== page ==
In early November, the army ordered Lingani and Bama to report for military training and then join its security operations in the northwest, the two journalists told CPJ, which also reviewed a copy of Lingani’s conscription order.
Lingani, director of the privately owned newspaper L’Opinion, and Bama, an investigative reporter and director of the privately owned news website BamYinga, have both criticized Burkinabe authorities in their recent reporting.
“Burkinabe authorities should allow journalists Yacouba Ladji Bama and Issaka Lingani to work freely and to inform the public about what is happening in Burkina Faso, not force them to join the army,” said Angela Quintal, CPJ’s Africa program coordinator in Johannesburg. “Efforts to respond to insecurity in Burkina Faso must include ensuring the safety of journalists, rather than be used as opportunities to censor the press.”
The West African nation of Burkina Faso is ruled by the military which, like other governments in the region, is fighting jihadist insurgents. The army took power in an October 2022 coup—marking Burkina Faso’s second military takeover in eight months—and it is fighting to regain territory from Islamist militants.
A dozen journalists, civil society activists, and opposition politicians received conscription orders this month under an emergency general mobilization law passed on April 13, according to rightsgroups. Conscription laws should be applied in a non-discriminatory manner, rather than targeting individuals who criticize the junta, the groups said. Anesthesiologist Arouna Louré is among those drafted, after posting critical comments on Facebook about the military’s response to the insurgency.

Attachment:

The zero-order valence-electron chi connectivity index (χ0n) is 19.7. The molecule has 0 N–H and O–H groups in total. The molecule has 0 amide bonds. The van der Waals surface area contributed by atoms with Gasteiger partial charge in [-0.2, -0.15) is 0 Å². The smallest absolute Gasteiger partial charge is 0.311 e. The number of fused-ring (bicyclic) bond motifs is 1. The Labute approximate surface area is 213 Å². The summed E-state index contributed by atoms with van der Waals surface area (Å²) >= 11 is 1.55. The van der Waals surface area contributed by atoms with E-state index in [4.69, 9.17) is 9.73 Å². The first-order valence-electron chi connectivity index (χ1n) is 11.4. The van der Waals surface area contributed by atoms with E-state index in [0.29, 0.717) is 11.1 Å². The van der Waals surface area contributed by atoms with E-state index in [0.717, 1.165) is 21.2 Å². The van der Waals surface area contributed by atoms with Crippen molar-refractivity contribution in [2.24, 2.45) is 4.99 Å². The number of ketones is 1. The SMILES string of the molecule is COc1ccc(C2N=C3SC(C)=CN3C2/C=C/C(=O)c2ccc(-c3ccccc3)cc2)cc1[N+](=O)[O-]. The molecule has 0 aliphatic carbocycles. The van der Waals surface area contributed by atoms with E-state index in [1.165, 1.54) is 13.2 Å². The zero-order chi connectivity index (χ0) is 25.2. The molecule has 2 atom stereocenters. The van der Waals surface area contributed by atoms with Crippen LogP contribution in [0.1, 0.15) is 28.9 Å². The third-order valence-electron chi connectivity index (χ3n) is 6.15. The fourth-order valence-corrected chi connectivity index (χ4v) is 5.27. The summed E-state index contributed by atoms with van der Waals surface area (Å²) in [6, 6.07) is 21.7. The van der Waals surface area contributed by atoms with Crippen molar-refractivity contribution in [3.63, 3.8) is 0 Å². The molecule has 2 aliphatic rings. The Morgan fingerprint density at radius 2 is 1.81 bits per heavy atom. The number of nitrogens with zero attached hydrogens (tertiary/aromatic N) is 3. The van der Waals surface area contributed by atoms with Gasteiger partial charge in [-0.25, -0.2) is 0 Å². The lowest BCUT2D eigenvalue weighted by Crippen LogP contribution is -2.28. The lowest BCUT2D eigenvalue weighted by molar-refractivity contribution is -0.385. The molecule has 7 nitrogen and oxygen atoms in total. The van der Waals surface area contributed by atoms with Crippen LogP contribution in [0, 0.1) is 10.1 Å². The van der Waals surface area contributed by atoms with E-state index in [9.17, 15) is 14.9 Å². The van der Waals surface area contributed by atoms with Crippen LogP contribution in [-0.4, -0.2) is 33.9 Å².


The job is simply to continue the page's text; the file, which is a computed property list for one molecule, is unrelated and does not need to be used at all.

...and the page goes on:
Lingani told CPJ that he believed he was ordered to fight because of his reporting and had gone into hiding. Bama, who was abroad when the order was issued, said he believed the order was an attempt to prevent him from continuing to publish.
Lingani has appeared as a commentator and criticized the government on “Presse Échos,” a political analysis program on the privately owned BFI TV channel. Bama has consistently criticized the authorities on his Facebook page, which has over 30,000 followers.
For years, Bama has faced threats in connection with his reporting. Recently, these have included messages on social media calling for his for his arrest, which CPJ reviewed. Other messages threatened to kill him, he said.
On November 7, a group of lawyers appealed the conscription of the two journalists and five members of civil society and accused authorities of “abuse of power,” according to CPJ’s review of the lawyers’ press release and mediareports. One of the lawyers, Olivier Yelkouni, told CPJ that a court date had not been set for the appeal.
On November 20, an administrative court in the capital, Ouagadougou, rejected a separate request by the lawyers for the suspension of conscription orders of four men, including Lingani, according to Yelkouni, Lingani, and newsreports.
The lawyers have appealed the ruling and are awaiting a court date, Lingani said.